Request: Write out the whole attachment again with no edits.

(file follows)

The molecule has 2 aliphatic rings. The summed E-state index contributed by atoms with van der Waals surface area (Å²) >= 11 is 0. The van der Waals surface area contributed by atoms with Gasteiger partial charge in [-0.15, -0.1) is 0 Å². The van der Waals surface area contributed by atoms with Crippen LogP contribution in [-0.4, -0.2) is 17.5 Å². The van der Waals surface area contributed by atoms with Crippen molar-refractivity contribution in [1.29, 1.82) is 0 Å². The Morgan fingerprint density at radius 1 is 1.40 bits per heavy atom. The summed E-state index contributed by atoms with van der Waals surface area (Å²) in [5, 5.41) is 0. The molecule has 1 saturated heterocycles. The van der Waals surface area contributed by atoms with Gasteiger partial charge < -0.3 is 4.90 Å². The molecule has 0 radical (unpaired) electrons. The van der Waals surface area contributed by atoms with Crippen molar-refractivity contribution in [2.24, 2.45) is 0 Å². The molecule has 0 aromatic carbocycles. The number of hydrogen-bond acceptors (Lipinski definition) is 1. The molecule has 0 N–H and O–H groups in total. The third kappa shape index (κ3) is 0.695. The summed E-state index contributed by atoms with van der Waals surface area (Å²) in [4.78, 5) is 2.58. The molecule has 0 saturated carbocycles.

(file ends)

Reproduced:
The molecule has 2 aliphatic rings. The summed E-state index contributed by atoms with van der Waals surface area (Å²) >= 11 is 0. The van der Waals surface area contributed by atoms with Gasteiger partial charge in [-0.15, -0.1) is 0 Å². The van der Waals surface area contributed by atoms with Crippen LogP contribution in [-0.4, -0.2) is 17.5 Å². The van der Waals surface area contributed by atoms with Crippen molar-refractivity contribution in [1.29, 1.82) is 0 Å². The Morgan fingerprint density at radius 1 is 1.40 bits per heavy atom. The summed E-state index contributed by atoms with van der Waals surface area (Å²) in [5, 5.41) is 0. The molecule has 1 saturated heterocycles. The van der Waals surface area contributed by atoms with Gasteiger partial charge < -0.3 is 4.90 Å². The molecule has 0 radical (unpaired) electrons. The van der Waals surface area contributed by atoms with Crippen molar-refractivity contribution in [2.24, 2.45) is 0 Å². The molecule has 0 aromatic carbocycles. The number of hydrogen-bond acceptors (Lipinski definition) is 1. The molecule has 0 N–H and O–H groups in total. The third kappa shape index (κ3) is 0.695. The summed E-state index contributed by atoms with van der Waals surface area (Å²) in [4.78, 5) is 2.58. The molecule has 0 saturated carbocycles.